“Why can’t we do this every weekend?” asked Leighann Lord, comedian and sometime cohost of Neil deGrasse Tyson’s StarTalk Radio podcast, as she opened the first day of lectures at the ninth annual Northeast Conference on Science and Skepticism (NECSS). It was Lord’s first emcee gig for NECSS and the meeting’s first time at midtown Manhattan’s Hotel Pennsylvania thanks to a fire that scorched the usual rooms at the Fashion Institute of Technology (FIT) just days before the conference was to begin. But not even an “act of God” could keep a full day of science-based medicine talks from kicking things off on Friday, June 30.
NECSS is produced by the New York City Skeptics and the New England Skeptical Society. The Skeptics’ Guide to the Universe and The Society for Science-Based Medicine are also major sponsors.
Surgical oncologist David Gorski opened up NECSS on a bit of a sad note, telling the story of Somali immigrants in Minnesota who were convinced by discredited anti-vaccine doctor Andrew Wakefield to forgo their MMR shots and were then blamed by anti-immigrant voices when they got sick. “They’ve been victimized twice,” Gorski said.
The mood lightened slightly for talks from Harriet Hall on statin denialists, Steven Novella on overly hyped neuroscience, and Clay Jones on folklore in pediatric medicine. Former naturopathic “doctor” Britt Marie Hermes questioned that nomenclature, after having realized she treated sick people in Africa and elsewhere with ineffective remedies. She feels guilty now, but that only makes her more driven to expose the practice. “Now that I know better, I want to do better,” Hermes said.
Pessimism and optimism collided head-on in a final panel, with the incendiary title of “Is Science-Based Medicine Successful?” Gorski lamented that “alternative” cancer treatment purveyor Stanislaw Burzynski “won’t stop until he retires or dies,” but Jones reported he’s seeing more parents who are appalled at the anti-vaccination movement. The panel acknowledged the Sisyphean nature of their task, and Hall finally said what was on everyone’s minds: “We’re doing a hell of a lot better than if we weren’t doing anything at all.”
Making connections with people became a theme of the weekend, as emcee Lord knew just when, in person and on social media, to interject with a poignant quote or a laugh. “I was an anti-vaxxer at one point,” Lord said after Gorski’s presentation. “In my defense, I was three years old.”
That focus actually began the previous day, which featured interactive workshops between presenters and conference attendees. Longtime skeptical activist and former Air Force pilot Steve Lundquist used his own UFO sighting as a way to relate to believers and to show that anyone can be fooled. Physicist Brian Wecht and Skeptics’ Guide to the Universe cohost Jay Novella led a session on the art of conversation as a way to engage with those with whom we disagree.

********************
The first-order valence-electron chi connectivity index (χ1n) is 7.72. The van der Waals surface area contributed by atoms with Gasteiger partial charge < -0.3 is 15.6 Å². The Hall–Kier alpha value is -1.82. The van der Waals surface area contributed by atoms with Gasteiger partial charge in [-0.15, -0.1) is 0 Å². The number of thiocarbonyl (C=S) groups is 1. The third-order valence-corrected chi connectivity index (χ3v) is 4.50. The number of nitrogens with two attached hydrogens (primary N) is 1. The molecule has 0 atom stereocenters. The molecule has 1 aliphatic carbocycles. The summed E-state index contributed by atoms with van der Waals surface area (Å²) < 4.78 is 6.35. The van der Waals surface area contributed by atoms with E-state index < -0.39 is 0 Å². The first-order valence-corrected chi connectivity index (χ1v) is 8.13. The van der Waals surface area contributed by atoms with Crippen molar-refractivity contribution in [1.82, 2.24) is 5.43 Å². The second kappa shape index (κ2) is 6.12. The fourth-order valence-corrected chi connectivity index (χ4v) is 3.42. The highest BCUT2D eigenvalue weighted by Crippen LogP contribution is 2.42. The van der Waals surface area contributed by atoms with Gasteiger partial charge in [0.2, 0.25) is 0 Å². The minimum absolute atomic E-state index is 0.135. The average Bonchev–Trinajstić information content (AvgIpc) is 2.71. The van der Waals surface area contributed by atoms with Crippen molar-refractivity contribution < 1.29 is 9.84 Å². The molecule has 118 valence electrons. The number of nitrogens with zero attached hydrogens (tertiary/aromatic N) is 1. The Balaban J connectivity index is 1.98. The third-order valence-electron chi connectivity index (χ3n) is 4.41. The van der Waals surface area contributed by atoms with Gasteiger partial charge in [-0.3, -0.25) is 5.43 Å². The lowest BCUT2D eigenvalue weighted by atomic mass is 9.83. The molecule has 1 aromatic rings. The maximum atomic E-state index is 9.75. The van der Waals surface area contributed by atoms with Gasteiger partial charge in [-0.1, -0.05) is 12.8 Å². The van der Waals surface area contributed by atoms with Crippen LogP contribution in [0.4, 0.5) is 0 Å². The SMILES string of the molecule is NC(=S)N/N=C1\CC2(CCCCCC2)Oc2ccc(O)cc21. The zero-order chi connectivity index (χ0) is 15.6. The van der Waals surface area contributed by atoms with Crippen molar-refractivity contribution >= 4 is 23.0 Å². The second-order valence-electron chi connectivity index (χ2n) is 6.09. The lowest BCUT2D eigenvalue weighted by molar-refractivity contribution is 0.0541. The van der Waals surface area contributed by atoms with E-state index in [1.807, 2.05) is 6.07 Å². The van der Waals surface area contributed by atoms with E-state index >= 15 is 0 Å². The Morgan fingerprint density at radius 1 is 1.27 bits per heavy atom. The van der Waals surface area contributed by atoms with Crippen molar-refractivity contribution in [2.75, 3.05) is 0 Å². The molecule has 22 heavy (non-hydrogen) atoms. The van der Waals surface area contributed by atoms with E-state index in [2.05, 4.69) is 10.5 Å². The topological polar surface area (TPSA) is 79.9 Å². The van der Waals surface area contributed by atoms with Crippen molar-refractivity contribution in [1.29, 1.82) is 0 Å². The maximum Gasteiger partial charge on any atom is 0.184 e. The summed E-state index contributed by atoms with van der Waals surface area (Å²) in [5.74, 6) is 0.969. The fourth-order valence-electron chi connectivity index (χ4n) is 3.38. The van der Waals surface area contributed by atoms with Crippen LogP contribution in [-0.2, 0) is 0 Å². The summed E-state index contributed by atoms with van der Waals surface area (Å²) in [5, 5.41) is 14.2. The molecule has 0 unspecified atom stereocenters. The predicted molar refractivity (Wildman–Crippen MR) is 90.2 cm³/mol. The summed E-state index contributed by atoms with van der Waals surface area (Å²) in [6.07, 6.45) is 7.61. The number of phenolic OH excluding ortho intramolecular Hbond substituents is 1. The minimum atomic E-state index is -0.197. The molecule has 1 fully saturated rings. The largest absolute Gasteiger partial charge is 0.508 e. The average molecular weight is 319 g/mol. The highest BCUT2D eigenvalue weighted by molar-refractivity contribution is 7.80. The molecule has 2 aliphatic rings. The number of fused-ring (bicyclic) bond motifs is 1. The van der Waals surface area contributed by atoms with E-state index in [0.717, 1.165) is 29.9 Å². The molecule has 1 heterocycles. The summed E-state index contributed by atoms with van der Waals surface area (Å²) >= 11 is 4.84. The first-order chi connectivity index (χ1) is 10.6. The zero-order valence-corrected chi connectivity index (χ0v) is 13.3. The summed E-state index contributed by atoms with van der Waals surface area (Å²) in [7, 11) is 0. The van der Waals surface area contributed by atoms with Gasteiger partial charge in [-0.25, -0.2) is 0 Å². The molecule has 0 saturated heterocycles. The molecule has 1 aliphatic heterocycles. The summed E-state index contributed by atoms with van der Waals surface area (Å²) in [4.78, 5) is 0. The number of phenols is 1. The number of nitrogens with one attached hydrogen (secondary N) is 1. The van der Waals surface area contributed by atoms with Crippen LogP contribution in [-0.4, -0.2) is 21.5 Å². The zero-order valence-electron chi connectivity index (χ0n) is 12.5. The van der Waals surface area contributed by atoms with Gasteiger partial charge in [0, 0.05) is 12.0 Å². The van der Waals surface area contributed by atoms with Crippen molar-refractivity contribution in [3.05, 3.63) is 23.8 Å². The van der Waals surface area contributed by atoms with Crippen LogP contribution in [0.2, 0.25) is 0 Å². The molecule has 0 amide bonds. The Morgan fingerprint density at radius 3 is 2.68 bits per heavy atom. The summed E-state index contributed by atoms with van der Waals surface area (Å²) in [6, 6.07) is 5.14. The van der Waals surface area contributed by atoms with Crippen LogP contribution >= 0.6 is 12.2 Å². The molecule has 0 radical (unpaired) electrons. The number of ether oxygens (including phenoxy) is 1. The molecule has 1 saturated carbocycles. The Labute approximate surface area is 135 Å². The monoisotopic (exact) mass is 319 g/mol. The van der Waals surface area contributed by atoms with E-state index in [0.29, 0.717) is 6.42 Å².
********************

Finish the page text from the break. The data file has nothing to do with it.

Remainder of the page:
Back in a noncharred area of FIT, NECSS got even more introspective with a panel discussing the merits of the recent “conceptual penis” hoax perpetrated by Peter Boghossian and James Lindsay, in which the pair successfully published a fake paper in a peer-reviewed gender studies journal. Skeptic Zone podcaster Richard Saunders and philosophers Massimo Pigliucci and Skye Cleary wondered what the motivation of the exercise was, as it’s already known that referees (in any field) can’t check all of a paper’s references, and that most studies end up being irrelevant and never referenced. Moderator Wecht likened the hoax to “punching down,” but Cleary put a finer point on it, saying “it was mean-spirited, taking aim at a relatively new field.”
Other highlights of NECSS 2017 included science communicator Summer Ash, NASA climatologist Gavin Schmidt, and former astronaut and Big Bang Theory guest star Mike Massimino. A panel called “Journalism in the Age of Alternative Facts and Fake News,” with contributors Helaine Olen (recently) of Slate, Nina Burleigh of Newsweek, Snopes managing editor Brooke Binkowski, and moderator John Rennie, received the main conference’s only standing ovation—on a Sunday afternoon, no less!
The biggest attraction for veteran skeptics may have been the special, standalone “Evening with James Randi,” which was open to the public and drew a crowd upward of 600 people. The legendary figure showed he’s still got it by performing an escape trick and “overdosing” on a homeopathic remedy, but he made educating the younger generation the focus of his presentation. Randi continued this thought on a Sunday panel led by entertainer George Hrab that asked what a “skeptic coming of age ceremony” would look like, when he recounted the wonder he felt as a child upon learning that to look at a celestial body, due to the finite speed of light, was akin to peering into the past.
“More kids need to be stunned,” Randi said.